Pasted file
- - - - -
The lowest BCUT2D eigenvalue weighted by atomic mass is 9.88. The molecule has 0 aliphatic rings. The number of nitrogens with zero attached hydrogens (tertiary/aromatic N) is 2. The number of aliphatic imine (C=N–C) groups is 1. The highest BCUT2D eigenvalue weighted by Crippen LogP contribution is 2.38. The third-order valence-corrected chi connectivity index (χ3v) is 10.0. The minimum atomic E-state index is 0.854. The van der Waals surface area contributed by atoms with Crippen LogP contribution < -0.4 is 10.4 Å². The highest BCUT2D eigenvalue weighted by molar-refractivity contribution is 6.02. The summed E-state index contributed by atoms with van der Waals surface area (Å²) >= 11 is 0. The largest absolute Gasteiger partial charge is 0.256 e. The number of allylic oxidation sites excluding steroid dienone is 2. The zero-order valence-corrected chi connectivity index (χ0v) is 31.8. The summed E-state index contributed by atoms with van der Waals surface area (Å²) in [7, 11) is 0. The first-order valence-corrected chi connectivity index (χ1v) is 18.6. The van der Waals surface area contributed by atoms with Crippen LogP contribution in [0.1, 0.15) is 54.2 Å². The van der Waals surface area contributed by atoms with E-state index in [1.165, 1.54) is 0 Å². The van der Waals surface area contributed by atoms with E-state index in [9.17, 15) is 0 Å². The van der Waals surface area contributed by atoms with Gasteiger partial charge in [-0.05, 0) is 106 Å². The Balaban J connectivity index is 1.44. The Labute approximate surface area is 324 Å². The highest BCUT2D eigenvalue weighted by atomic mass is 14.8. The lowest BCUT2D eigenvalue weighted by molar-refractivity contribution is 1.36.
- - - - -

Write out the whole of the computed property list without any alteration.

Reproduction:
The lowest BCUT2D eigenvalue weighted by atomic mass is 9.88. The molecule has 0 aliphatic rings. The number of nitrogens with zero attached hydrogens (tertiary/aromatic N) is 2. The number of aliphatic imine (C=N–C) groups is 1. The highest BCUT2D eigenvalue weighted by Crippen LogP contribution is 2.38. The third-order valence-corrected chi connectivity index (χ3v) is 10.0. The minimum atomic E-state index is 0.854. The van der Waals surface area contributed by atoms with Crippen LogP contribution < -0.4 is 10.4 Å². The highest BCUT2D eigenvalue weighted by molar-refractivity contribution is 6.02. The summed E-state index contributed by atoms with van der Waals surface area (Å²) >= 11 is 0. The largest absolute Gasteiger partial charge is 0.256 e. The number of allylic oxidation sites excluding steroid dienone is 2. The zero-order valence-corrected chi connectivity index (χ0v) is 31.8. The summed E-state index contributed by atoms with van der Waals surface area (Å²) in [7, 11) is 0. The first-order valence-corrected chi connectivity index (χ1v) is 18.6. The van der Waals surface area contributed by atoms with Crippen LogP contribution in [0.1, 0.15) is 54.2 Å². The van der Waals surface area contributed by atoms with E-state index in [1.165, 1.54) is 0 Å². The van der Waals surface area contributed by atoms with E-state index in [9.17, 15) is 0 Å². The van der Waals surface area contributed by atoms with Gasteiger partial charge in [-0.05, 0) is 106 Å². The Balaban J connectivity index is 1.44. The Labute approximate surface area is 324 Å². The highest BCUT2D eigenvalue weighted by atomic mass is 14.8. The lowest BCUT2D eigenvalue weighted by molar-refractivity contribution is 1.36.